Sort results by
Sort results by

How Libby’s is Working Sustainably from Patch to Pie

Embracing smart innovations to save water, reduce waste, and encourage bee habitats
Pumpkin Pie

For me, Thanksgiving is all about the pumpkin pie and when I think about pumpkin pie, I think Libby’s. Families across America agree, which is why Libby’s Pumpkin has been a household name for over 100 years. For generations, Libby’s has helped families like ours create an unforgettable Thanksgiving by guaranteeing the very best pumpkin pie.

What you may not realize is that the beloved pumpkin brand has been working with many of the same family farms in Morton, Illinois, across those generations — creating canned pumpkin that goes from patch to can in just a few hours.

Libby’s understands that the only way to ensure future traditions and impeccable quality is through sustainability. While Nestlé has been making moves to improve the sustainability of packaging and products across the board, Libby’s has been investing in future pies, future holidays, and future memories by ensuring their pumpkin farming processes are sustainable.

I got the chance to talk to our sustainability experts at Libby’s, here’s how they’re creating a more sustainable pumpkin pie:


Reusing Water

Canning pumpkins requires water — you need water to wash and cook pumpkins, to cool down newly formed cans, and to clean the facility after a productive day. Our engineers looked at these processes and realized that rather than using fresh water for each stage, we could reuse it — processes that are expected to reduce our water consumption by about 75,000 gallons per day during the pack season.

Farmers in Pumpkin Field
 

First, we use the clean recycled water to wash our pumpkins. To ensure our pumpkins are the cleanest they can be, we wash pumpkins twice — once when they come off the truck from the farm and again, when they’re inside ready to be cooked. We then cook the pumpkins by steaming them with a boiler system. Our engineers realized we could redirect the water we’d used to cool cans down into the boilers to heat the pumpkins up.

This same cooling water is also now being used to clean our facility. Just like in your kitchen, our facility needs a clean-up after we’ve rinsed, cut, chopped and cooked our pumpkins. We use the recycled water in our hoses to give our facility a thorough clean ready for a new batch of pumpkins to be prepared.


Embracing the Power of Pollinators

In addition to reusing and reducing our water usage, we’re also supporting local habitats by increasing the number of pollinators in our community. Pollinators are insects like bees, which spread pollen from one plant to another — this is how plants become fertilized and is essential for the healthy growth of crops like our pumpkins.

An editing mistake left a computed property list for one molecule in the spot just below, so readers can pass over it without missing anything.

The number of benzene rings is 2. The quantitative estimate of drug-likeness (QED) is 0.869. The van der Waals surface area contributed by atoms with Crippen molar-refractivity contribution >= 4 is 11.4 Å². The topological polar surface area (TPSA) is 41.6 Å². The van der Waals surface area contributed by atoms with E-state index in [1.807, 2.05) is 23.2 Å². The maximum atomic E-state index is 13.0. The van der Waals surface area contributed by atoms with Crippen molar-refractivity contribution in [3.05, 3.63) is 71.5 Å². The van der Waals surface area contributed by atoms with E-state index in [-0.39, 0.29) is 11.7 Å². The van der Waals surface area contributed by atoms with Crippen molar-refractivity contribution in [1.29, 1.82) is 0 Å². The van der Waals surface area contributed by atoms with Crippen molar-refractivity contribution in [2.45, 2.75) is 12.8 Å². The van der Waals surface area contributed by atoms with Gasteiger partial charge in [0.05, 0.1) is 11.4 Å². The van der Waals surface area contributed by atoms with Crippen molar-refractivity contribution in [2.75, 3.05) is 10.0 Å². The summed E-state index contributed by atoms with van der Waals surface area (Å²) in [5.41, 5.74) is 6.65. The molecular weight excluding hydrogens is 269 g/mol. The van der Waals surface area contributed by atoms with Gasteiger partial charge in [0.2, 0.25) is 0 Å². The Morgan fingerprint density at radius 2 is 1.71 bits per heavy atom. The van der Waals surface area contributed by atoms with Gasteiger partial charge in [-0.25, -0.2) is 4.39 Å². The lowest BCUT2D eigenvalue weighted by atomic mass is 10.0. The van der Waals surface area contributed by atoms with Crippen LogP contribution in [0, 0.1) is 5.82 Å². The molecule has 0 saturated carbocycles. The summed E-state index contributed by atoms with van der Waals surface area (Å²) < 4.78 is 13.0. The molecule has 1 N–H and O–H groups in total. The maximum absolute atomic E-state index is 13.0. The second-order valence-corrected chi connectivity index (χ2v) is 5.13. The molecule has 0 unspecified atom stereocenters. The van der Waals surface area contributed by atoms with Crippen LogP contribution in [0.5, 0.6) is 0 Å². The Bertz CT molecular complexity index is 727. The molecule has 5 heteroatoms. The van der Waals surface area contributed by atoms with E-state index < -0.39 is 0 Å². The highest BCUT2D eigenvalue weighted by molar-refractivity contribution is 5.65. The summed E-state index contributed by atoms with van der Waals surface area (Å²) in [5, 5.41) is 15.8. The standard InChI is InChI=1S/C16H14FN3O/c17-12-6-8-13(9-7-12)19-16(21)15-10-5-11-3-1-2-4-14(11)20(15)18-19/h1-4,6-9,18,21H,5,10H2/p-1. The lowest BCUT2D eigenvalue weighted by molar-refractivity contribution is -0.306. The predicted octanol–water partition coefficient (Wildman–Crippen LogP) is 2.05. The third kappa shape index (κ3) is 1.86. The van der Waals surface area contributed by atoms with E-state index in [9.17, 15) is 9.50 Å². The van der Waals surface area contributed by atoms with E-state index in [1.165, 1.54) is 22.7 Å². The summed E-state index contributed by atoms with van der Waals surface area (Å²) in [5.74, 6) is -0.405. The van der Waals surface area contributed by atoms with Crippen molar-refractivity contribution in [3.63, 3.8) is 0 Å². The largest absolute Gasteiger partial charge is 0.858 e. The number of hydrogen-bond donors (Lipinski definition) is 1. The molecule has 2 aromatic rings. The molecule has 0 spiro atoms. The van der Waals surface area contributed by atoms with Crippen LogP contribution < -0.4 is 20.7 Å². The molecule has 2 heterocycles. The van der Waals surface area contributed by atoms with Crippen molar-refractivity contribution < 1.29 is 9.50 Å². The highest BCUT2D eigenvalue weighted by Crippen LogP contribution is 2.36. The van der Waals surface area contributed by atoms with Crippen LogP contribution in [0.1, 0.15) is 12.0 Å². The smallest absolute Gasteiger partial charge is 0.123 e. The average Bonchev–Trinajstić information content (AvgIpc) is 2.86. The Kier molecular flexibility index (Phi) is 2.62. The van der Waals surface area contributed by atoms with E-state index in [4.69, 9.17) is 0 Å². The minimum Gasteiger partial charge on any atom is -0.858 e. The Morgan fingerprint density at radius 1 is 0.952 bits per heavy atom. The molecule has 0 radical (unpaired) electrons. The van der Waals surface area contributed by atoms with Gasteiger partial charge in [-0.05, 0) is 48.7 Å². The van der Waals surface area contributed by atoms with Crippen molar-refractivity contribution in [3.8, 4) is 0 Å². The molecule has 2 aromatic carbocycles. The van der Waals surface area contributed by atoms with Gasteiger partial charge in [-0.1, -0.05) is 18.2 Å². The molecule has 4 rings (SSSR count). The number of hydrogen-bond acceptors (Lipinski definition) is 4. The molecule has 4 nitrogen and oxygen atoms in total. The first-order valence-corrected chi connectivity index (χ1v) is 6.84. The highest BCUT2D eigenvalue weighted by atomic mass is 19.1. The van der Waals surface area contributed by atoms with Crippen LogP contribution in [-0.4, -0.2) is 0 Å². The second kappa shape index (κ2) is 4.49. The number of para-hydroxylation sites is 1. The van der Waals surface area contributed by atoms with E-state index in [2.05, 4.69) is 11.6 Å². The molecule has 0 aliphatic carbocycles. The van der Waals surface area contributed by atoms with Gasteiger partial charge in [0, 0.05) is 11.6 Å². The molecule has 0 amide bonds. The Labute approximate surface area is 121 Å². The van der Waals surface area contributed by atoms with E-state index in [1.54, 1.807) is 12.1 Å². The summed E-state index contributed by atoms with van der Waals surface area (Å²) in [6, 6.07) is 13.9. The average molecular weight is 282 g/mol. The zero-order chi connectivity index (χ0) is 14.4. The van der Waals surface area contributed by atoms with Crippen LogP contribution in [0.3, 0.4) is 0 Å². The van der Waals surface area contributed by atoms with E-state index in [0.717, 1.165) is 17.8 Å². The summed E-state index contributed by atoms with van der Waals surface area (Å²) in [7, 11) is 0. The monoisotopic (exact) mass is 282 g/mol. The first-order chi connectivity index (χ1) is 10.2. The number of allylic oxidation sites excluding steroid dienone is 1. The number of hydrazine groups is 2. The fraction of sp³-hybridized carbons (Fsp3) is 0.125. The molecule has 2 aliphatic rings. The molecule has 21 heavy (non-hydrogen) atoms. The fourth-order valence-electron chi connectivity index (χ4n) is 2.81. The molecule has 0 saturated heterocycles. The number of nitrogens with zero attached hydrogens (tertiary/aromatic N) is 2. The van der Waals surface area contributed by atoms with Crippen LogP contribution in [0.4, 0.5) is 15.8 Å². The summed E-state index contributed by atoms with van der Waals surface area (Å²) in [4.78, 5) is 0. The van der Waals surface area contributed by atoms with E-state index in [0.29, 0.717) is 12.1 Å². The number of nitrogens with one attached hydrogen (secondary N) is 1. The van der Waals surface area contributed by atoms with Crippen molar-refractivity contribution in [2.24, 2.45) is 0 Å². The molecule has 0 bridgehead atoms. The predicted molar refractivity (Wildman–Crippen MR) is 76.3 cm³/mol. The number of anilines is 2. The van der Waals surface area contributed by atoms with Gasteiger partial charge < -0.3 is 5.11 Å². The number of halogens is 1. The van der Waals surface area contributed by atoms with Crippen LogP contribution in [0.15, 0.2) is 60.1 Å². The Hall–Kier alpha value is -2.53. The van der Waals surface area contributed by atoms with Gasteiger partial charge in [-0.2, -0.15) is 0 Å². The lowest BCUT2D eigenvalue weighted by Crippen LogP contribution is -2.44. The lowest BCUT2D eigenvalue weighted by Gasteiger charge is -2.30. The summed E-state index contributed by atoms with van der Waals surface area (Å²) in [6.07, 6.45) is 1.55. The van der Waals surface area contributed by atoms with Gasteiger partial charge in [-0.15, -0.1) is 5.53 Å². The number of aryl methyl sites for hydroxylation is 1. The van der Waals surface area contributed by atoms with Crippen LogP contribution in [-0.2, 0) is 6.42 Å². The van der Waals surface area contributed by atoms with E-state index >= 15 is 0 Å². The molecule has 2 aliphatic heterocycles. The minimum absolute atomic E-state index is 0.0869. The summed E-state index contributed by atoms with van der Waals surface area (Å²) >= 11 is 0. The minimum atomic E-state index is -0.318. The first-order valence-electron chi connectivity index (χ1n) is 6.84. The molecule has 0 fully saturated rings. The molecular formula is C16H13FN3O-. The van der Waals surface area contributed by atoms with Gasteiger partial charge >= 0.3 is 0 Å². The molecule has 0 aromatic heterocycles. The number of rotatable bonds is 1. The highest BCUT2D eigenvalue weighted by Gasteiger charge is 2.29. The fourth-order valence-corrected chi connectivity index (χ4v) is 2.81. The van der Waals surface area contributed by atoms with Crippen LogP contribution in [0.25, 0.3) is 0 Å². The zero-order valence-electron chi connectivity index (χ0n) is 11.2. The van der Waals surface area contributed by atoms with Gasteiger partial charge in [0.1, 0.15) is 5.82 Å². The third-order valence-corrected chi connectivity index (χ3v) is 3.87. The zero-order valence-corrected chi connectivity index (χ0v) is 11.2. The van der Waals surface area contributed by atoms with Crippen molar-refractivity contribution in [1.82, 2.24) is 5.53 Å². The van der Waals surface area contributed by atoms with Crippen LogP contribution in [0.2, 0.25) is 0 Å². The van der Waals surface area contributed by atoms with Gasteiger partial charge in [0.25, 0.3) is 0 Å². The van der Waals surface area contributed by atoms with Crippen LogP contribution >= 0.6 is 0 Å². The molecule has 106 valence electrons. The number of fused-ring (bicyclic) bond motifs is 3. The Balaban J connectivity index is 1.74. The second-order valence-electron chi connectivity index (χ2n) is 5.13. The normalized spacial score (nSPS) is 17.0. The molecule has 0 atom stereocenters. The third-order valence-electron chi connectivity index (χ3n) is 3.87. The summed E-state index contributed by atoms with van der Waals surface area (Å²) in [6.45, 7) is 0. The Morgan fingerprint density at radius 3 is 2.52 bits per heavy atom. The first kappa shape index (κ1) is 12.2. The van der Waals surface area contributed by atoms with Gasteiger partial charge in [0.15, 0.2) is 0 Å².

Pumpkin Farm

Along with our expertise and assistance, we offer our farmers local pollinators for their farms to help pollinate the pumpkins — beehives are delivered directly to the farms, so the bees can get to work out in the fields. “Our farmer relationships are very important to us,” said Mark Pfeifer, Libby’s Agriculture Development Manager, “So when we see that pollinator counts are low on certain farms, we speak to the grower and coordinate the delivery of bees to the farm.” When the bees have done their work, the pollinator teams collect the bees and take them out to their next assignment.


Putting the Full Pumpkin to Work

In addition to reusing water and supporting pollinators, we also found a way to recycle parts of the pumpkin that don’t make it into the can. We only use the very best parts of the pumpkin to make your can of Libby’s. Chad Wurmnest, a lead engineer at Libby’s, told us “only about 3% of our pumpkin tonnage goes unused,” but we don’t want those pumpkin rinds, stems and seeds to go to waste.

Fortunately, there is plenty of value to the whole pumpkin.

Pumpkins

Pumpkin rinds and stems are a great fertilizer, so we send this high-value waste to local farmers, helping them bolster the nutrient composition of the soil on their farms to grow the best crops in future seasons. Rinds and stems can also be used to make compost — so some of our waste goes to local compost production.

As for the seeds? We provide them to a local organization that creates squirrel feed, so it’s not just your family enjoying the great nutrients of pumpkin, it’s American wildlife too!


Libby’s is about building on years of experience to create and continue family traditions. We know that in order to continue that tradition, we have to ensure we’re producing your pumpkin sustainably. While we hope we’ll be a part of your holiday this year, we want to ensure that we will be a part of your holidays for years to come.

By investing in our future, we’re promising to help you create more pumpkin pies, more family time and more memories at your Thanksgiving table.